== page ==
When public universities impose higher tuition rates on some academic programs, students are discouraged to enroll in some fields, according to a new study.
Engineering enrollments declined by 1.1 percentage points (on a base of 14.7 percent) three years after the imposition of higher tuition for the field, found the study, which examined public research universities with differential tuition. Business programs saw smaller declines in enrollment and nursing saw a small (but statistically insignificant) gain in enrollments three years after tuition was raised for that field above standard rates.
The study also found that enrollment decisions of female and minority students are more likely to be influenced (negatively) by higher tuition rates for programs than are white men. And the study found no evidence that additional financial aid negates the impact of higher rates for selected programs.
The research was done by Kevin M. Stange, assistant professor of public policy at the University of Michigan, and it was released by the National Bureau of Economic Research (abstract available here ). Stange used data from the Integrated Postsecondary Education Data System for 161 public research universities. He examined those 50 that had imposed additional tuition for some some fields, and looked at the impact after three years of higher fees for engineering, business and nursing.
Stange writes in his paper that the findings suggest different levels of price elasticity for different disciplines, and that policy makers should not assume they will get the same increase across disciplines for heightened tuition rates. At the same time, he noted that his findings for engineering suggest that colleges may not gain much additional money from raising rates in expensive fields -- since the institutions could end up with smaller numbers of students.
"My results suggest that implementing these differentials may indeed impact the fields that students pursue," he writes. "Furthermore, since differentials may reduce demand, these policies may not raise as much revenue as expected. It is important for colleges to understand how the revenue and student impact of differential pricing compares to alternative pricing schemes such as across-the-board tuition increases or tuition increases for wealthier or out-of-state students."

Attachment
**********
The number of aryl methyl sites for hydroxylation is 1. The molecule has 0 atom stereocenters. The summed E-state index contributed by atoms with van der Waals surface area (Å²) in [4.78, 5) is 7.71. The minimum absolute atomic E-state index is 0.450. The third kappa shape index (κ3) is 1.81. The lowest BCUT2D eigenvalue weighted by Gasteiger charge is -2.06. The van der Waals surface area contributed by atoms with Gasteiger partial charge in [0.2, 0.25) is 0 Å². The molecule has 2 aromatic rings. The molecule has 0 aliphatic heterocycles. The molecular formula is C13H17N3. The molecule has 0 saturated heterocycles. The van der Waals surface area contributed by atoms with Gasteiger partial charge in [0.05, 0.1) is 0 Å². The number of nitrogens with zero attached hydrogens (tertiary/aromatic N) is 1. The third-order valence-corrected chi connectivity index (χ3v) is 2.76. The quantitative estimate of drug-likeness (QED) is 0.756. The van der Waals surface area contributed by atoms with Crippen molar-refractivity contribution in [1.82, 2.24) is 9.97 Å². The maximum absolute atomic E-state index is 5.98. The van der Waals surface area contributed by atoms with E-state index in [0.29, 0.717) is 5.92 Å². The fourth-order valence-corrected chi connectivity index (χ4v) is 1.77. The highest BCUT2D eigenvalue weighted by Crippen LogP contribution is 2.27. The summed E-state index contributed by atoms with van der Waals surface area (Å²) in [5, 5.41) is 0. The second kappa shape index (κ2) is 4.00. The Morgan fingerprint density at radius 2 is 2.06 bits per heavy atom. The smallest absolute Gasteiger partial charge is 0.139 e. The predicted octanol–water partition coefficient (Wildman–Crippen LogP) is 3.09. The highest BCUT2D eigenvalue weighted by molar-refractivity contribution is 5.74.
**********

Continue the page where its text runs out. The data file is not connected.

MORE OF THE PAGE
Stange's paper notes that differential tuition is becoming more popular as a policy in public higher education. In theory, it provides extra funds in expensive programs and avoids the sort of across-the-board tuition increases that can be unpopular with students and politicians.
A study last year by the Cornell Higher Education Research Institute  found that differential tuition rates by program were pretty much unheard-of through 1980, but have gradually grown since then. According to the study, a majority of flagship public universities now have differential rates.
The norm for differential tuition has been for universities to raise rates for programs like engineering and nursing that may be more expensive to run because of laboratories, equipment or higher faculty salaries. More recently, some -- most notably Florida Governor Rick Scott, a Republican -- have urged universities to raise the rates for humanities programs.  The idea is to disfavor non-science and technology programs so more students would enroll in STEM fields.
Via e-mail, Stange said that the differential tuition rates he studied were "exactly the opposite" of the idea proposed for Florida, where a higher rate is being proposed specifically to discourage enrollments. But Stange said that "extrapolating beyond the policies I study," he was not sure Governor Scott would get what he wanted from higher tuition rates for non-STEM fields.
"I worry that it may not provide enough funding and capacity for any additional students who want to study engineering," he said. "You need both an increase in demand and supply for it to work, but I have not seen any discussion about how they will expand supply/capacity for these majors that are made more desirable."